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The status quo is doomed: Next-gen opportunities and challenges
The status quo is doomed: Next-gen opportunities and challenges
August 20, 2013 | By Christian Nutt




Don Daglow started out at Intellivision -- a company known, in the early 1980s, for its "realistic" sports games. But by the end of the current console generation, "now that we've gotten to the point that we rival the TV we watch, what can we do?"

The next generation of console games cannot survive on graphics alone, he argues. That is not enough. "If we are going to be revolutionary on this next transition, this next generation, we're going to have to find new ways to do it."

This, he says, may sound like a terrible challenge -- but in reality, it's a huge opportunity. "This inspires new games, it inspires more kinds of games," Daglow says. "We can already see more emotionally deep and rich games being created as people see this."

"Reaching out for new things, we have to take new risks."

The False Peace

While many people currently in the game industry came into it during the period from 1995 to 2005, that period was a false peace surrounded on both sides by tumult. Today's chaotic mix of platforms and business models is, in fact, the state of existence we should expect.

During the Roman Empire, says Daglow, "we have the Pax Romana or the Pax Augusta where there was relative peace." In the game industry, he says, "I think we went through the Pax PSia between '95 and 2005."

Prior to the PlayStation 1's release, he says, "We don't have dependability, we don't have a lot of repeat leadership from the different makers."

On the other hand, the Pax PSia "was a period when we had this really more stable, predictable industry. You could put your lead SKU on the PlayStation and you would then do additional players, but you knew the PlayStation alone had such an installed base that you could make a lot of money just off the PlayStation."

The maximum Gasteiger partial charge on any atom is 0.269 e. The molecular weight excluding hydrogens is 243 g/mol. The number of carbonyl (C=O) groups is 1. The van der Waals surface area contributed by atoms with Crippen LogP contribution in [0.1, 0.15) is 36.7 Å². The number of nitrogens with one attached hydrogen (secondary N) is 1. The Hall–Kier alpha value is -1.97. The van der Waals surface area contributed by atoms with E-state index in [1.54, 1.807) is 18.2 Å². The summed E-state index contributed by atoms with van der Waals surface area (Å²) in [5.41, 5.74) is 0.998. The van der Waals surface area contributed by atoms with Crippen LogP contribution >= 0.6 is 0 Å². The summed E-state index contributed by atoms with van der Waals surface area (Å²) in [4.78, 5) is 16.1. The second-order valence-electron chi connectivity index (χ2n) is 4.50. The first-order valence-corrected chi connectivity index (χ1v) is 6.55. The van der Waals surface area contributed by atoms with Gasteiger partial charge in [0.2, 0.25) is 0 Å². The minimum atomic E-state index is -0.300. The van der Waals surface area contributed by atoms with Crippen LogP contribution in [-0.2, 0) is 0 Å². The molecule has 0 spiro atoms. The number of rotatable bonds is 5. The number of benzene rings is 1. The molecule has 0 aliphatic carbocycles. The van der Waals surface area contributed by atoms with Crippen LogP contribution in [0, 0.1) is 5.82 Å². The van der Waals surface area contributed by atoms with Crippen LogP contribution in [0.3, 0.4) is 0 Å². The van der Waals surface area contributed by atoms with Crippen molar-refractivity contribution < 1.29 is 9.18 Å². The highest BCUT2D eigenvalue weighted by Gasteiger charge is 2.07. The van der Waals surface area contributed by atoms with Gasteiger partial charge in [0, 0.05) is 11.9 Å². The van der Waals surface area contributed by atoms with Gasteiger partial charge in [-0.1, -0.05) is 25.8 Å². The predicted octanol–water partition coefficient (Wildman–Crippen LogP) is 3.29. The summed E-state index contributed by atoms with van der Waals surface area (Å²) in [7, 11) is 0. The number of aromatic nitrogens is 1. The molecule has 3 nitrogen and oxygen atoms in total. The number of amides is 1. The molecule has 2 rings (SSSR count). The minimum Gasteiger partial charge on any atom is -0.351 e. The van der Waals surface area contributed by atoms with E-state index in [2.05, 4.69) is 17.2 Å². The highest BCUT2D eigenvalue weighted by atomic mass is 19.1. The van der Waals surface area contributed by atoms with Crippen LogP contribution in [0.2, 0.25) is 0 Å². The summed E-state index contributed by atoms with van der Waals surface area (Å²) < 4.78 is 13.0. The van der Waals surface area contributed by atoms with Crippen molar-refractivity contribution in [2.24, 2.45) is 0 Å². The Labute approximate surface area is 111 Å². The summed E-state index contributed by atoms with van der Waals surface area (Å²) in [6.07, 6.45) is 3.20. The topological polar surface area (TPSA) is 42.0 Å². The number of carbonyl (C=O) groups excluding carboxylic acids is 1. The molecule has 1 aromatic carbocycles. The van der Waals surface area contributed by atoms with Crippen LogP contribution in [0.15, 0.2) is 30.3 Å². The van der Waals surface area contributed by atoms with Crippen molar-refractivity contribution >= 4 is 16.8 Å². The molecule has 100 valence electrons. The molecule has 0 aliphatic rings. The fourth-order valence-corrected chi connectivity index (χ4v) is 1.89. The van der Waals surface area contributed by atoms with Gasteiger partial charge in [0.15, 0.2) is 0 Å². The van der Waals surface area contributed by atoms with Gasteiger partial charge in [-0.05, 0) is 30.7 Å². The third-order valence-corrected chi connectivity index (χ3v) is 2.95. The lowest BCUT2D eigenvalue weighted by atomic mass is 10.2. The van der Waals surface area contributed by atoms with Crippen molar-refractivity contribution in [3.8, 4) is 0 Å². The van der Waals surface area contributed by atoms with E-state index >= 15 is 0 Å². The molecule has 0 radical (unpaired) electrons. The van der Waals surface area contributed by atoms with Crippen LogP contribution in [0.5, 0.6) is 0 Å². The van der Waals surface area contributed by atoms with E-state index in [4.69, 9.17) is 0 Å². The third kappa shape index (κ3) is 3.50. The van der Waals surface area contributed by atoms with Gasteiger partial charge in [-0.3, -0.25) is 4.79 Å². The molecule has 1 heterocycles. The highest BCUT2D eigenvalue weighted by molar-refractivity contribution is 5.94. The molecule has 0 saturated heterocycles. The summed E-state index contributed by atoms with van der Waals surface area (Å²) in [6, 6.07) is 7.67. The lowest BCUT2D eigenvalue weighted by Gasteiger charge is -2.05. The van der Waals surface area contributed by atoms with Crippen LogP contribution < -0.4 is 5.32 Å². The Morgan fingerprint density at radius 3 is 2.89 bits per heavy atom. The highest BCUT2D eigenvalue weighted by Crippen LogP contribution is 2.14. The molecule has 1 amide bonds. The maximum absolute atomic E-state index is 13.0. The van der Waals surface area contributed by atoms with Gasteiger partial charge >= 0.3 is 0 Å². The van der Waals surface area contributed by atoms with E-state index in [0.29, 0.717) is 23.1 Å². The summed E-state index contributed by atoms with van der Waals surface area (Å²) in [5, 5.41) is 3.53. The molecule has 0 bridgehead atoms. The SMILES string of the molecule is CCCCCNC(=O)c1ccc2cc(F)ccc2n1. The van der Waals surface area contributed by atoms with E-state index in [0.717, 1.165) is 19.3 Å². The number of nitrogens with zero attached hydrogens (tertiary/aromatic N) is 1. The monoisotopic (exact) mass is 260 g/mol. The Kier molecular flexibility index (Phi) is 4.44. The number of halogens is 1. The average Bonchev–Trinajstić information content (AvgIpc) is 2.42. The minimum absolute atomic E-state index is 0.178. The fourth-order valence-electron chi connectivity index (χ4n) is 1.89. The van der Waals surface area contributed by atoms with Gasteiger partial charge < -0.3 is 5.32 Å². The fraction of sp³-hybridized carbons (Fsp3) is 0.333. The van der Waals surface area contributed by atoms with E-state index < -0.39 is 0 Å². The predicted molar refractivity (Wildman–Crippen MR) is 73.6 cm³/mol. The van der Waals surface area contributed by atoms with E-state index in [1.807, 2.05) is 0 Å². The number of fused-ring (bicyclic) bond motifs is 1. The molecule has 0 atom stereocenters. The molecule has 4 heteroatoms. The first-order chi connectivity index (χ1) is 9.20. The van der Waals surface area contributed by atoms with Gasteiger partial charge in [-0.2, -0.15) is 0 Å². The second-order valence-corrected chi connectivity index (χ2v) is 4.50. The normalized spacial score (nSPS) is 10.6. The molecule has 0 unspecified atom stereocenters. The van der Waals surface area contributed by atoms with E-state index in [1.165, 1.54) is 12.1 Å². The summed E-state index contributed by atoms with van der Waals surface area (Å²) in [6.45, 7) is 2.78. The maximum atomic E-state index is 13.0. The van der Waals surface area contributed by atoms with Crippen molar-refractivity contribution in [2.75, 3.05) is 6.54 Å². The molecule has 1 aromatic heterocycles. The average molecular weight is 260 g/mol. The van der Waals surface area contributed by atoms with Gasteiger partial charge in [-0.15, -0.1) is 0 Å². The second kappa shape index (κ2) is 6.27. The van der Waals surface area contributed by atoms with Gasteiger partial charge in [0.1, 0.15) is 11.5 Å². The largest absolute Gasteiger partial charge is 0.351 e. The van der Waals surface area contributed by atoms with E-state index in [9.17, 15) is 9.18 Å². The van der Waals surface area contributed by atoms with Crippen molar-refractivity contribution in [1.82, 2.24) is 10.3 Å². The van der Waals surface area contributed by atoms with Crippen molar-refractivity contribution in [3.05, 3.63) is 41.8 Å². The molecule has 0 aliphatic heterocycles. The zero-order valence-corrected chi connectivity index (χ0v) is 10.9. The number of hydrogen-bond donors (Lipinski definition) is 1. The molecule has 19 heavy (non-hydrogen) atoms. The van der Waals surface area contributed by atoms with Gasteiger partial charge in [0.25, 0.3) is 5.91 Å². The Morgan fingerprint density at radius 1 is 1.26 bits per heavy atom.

But if you look to the past, "we have no predictability, we have tumult, we have change -- just like now," Daglow says.

The Wonderful Chaos

The difficulty is that "a lot of people came into the industry in the peaceful period, so when everything started to get chaotic again that started to look like, 'Well, this is a weird time. We're going to get back to normal now.' That's a trap. We're not going back to that world."

However, Daglow is confident that this is a good thing for creativity in games. "This chaotic state, it is a wonderful state. It is a chaos from which great games have come and will come. And most of our history in this industry has been from this repeated chaos."

"The treasure is saying, 'Out of chaos... that's where you can do new things, because the industry is looking for the revolutionary.'"

According to Daglow, true revolution comes out of "that intersection between tech and culture, and the way we use that technology," not just technical improvements on their own. And that's what he wants to see out of the next generation of games: cultural shifts, not just technological shifts.

"The challenge is without being crazy and nutty, and doing dumb stuff that doesn't sell, how to we slip back into revolution instead of watching somebody else do the breakthroughs?"

But there is good news for game developers, he says. "Whatever happens with the technology... in the end of the day, great game design is always revolutionary regardless of era, regardless of tech, regardless of anything."

When Good isn't Good Enough Anymore

Daglow recently read a game review where the reviewer acknowledged a game was good -- but that he now has "endless choices" thanks to the proliferation of platforms, so "good" isn't good enough anymore.

For decades, players would choose between games on the shelves at the store -- and that was essentially it. But now, says Daglow, "when it comes to games, he has endless choices. And when it comes to games, he isn't ready to play a good game. He'll only play great games. And that's a change... Now, games are unlimited."

"If we keep thinking the same old way, as if we're still on a shelf with a limited number of games fighting for attention, that's a trap. How do you innovate and reach players in new ways when now there is no limit on the number of games in the player's mind?"

The important thing to remember, says Daglow, is the impact you can make on players. Why do you strive to make great games? "It is not just to make the stock prices go up, it is not just to make a hit, it is not just to have people say you're a great designer and get magazine interviews. It is because at our best we can change people's lives in very positive ways."

You have to remember, he says, to "use this potential you have been given to touch people's lives and make their lives better."


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